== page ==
Experts prepare plan to capture ill orca as last alternative


Federal biologists said Wednesday they are preparing a plan to capture and treat a sick, critically endangered orca if there is no other way to save her in the wild.

Officials said they will intervene and rescue the orca only if she becomes stranded or separated from the rest of her tightly knit group of whales.

They want the 4-year-old orca known as J50 to survive in the wild and contribute to the recovery of southern resident killer whales, without putting the rest of the orcas in her pod at risk.

"We don't intend to intervene while she's with her family. If we are presented with a situation where a rescue is the only viable alternative, we will rescue her," Chris Yates, assistant regional administrator for NOAA's protected resources division, told reporters during a call.

Veterinarians believe they have exhausted treatment options in the field that included twice injecting the free-swimming whale with antibiotics in Pacific Northwest waters. Despite the treatment, J50 is thinner than ever due to undetermined health issues.

"This is a very sick whale," said Joe Gaydos, a wildlife veterinarian and science director of SeaDoc Society. "We don't think she has long."

Another whale in the same pod, known as J35, triggered international sympathy this summer when she kept the body of her dead calf afloat in waters for more than two weeks.

The two whales are among just 75 of the fish-eating orcas that spend time in Pacific Northwest waters.

The southern resident killer whales don't have enough chinook salmon, the staple of their diet. They also face threats from toxic contamination as well as vessel noise and disturbances that disrupt their ability to communicate and forage.

There hasn't been a successful birth in the population since 2015. Losing J50 would also mean losing her reproductive potential.

NOAA Fisheries said the next steps could include doing a hands-on physical exam, which could lead to quick medical treatment and release. Another option at that point would be holding her in a marine net pen in Puget Sound for a short time for rehabilitation and medical care before returning her to the wild to reunite with her family.

J50 has lagged behind her group in the ocean, at times trailing for miles, raising questions about what criteria would be used to determine if she has separated enough for scientists to attempt capture.

Yates said J50 would have to show more extreme behavior than what she has exhibited so far, and scientists will act if they don't believe she'll reconnect with her pod.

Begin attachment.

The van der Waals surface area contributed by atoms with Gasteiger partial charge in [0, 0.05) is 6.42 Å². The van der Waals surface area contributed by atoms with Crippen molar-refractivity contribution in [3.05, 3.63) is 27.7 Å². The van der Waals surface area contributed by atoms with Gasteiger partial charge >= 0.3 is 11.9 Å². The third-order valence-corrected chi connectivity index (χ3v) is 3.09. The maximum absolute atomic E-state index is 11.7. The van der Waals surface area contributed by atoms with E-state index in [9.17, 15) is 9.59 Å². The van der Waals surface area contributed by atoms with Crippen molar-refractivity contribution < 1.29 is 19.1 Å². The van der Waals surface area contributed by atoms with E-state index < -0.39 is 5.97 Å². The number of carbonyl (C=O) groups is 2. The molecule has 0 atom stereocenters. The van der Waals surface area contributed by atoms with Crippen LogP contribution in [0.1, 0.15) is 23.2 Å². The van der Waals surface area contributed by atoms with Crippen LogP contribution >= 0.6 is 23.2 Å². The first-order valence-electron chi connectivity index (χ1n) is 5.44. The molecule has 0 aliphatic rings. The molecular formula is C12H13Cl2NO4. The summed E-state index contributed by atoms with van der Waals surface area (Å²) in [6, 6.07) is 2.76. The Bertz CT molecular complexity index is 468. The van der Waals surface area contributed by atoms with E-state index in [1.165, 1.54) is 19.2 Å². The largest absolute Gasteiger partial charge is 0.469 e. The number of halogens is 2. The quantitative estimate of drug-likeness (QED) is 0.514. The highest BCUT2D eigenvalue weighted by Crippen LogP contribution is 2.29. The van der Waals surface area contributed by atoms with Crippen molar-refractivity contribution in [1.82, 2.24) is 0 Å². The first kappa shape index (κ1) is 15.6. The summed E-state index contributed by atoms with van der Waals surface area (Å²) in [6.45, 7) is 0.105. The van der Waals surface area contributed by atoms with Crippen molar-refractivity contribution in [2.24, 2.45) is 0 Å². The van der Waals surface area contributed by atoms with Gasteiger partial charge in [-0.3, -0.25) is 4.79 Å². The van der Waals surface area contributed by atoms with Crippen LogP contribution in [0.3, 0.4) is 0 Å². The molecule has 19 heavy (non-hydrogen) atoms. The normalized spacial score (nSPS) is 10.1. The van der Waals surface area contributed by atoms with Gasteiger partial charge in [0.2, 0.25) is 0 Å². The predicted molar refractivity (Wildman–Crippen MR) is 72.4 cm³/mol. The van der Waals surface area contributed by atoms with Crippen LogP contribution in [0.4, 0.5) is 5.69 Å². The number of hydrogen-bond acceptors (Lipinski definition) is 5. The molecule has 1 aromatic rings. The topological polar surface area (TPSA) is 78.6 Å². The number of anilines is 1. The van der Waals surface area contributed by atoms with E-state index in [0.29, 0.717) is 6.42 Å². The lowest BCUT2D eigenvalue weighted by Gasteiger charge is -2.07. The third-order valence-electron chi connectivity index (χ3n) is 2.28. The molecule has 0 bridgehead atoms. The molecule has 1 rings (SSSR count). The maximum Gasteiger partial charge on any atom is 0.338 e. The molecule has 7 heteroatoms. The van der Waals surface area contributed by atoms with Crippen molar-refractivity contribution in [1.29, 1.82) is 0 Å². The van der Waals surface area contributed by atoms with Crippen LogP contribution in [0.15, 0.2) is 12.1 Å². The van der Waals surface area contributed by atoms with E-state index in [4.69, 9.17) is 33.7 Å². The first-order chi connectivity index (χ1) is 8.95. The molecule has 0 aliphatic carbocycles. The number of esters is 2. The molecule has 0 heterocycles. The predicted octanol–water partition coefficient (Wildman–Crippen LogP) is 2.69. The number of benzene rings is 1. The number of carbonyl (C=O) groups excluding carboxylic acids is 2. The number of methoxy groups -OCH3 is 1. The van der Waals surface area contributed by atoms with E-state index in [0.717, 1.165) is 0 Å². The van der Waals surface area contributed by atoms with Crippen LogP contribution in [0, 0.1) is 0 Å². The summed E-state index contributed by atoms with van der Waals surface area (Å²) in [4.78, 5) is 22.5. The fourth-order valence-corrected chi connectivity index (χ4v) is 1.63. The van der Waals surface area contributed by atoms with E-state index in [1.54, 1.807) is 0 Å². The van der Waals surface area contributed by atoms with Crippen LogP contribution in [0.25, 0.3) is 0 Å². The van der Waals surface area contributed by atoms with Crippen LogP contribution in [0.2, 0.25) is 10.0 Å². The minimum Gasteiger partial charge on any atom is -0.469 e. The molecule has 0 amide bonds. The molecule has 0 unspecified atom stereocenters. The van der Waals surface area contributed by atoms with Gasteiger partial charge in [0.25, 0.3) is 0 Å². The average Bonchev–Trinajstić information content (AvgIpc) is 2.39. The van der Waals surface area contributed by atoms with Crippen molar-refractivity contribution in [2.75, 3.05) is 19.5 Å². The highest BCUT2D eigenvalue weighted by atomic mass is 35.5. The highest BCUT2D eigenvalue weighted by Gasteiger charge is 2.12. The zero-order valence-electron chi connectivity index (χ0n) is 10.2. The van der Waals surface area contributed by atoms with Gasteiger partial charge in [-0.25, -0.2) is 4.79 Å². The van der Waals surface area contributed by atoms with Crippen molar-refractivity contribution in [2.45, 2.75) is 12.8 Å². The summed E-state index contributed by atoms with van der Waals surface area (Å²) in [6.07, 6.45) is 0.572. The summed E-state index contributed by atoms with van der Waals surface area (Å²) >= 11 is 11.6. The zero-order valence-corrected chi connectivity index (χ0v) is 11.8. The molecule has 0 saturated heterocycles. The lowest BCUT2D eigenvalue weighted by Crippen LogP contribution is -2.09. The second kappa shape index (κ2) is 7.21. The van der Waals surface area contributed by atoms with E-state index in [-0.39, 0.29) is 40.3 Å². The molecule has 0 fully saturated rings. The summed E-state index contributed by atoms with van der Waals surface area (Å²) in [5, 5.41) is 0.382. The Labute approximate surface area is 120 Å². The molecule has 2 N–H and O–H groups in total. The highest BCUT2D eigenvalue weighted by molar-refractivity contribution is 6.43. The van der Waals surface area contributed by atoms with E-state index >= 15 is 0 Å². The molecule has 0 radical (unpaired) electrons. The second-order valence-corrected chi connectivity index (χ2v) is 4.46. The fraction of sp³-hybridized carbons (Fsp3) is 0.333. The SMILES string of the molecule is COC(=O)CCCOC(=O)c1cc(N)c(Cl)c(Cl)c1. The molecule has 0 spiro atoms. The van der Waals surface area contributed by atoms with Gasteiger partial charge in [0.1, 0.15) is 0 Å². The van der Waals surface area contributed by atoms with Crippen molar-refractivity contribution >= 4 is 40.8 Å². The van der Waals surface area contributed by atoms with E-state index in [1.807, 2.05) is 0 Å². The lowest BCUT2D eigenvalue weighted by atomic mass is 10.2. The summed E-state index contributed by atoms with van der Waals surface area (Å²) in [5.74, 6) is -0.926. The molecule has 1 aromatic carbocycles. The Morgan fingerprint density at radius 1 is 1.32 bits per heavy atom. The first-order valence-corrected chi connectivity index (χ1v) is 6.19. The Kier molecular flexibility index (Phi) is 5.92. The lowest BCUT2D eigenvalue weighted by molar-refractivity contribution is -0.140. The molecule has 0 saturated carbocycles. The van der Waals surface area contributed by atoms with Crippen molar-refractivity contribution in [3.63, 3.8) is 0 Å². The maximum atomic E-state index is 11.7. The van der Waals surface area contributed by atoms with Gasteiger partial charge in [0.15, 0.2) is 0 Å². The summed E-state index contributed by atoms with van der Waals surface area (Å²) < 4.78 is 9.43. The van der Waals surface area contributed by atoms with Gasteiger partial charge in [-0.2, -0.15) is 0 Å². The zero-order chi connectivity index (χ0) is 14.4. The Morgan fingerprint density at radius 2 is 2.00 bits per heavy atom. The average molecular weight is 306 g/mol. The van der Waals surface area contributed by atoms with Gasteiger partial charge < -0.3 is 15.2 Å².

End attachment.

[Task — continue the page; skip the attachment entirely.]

An international team of Canadian and U.S. whale experts has mounted an intensive effort to help the orca since concerns were raised in mid-July.

They have taken breath and fecal samples but still don't know for certain what's wrong with J50.

Response teams have tried to give her medication to help with parasitic worms, which they believe she has based on fecal samples taken from her mother.

Teams have also dropped l live salmon from a boat as J50 and her pod swam behind — a test to see whether fish could be used as a means of delivering medication.

Drone images taken Monday showed J50 much thinner than she was last year. Her mother, J16, has also declined in the past month, perhaps because of the burden of helping catch and share food with J50, experts said.

"We don't want to take her from her mom where we have a J35 situation," Gaydos said. "These are very hard questions to answer and I think that right now the good thing is we're talking about all the options."

NOAA Fisheries announced two meetings in Washington state this weekend — in Friday Harbor and Seattle — to get public input.

What to do to help J50 has generated intense emotional reactions on social media and other forums. Some have pleaded with federal officials to do everything they can to save her, including feeding her or capturing her. Others worry that more intervention would stress her and her family members. They think that nature should be allowed to run its course.

"We would love J50 to survive," said Susan Berta, co-founder of the Orca Network, an advocacy group. "At what point are we doing more harm than good?"


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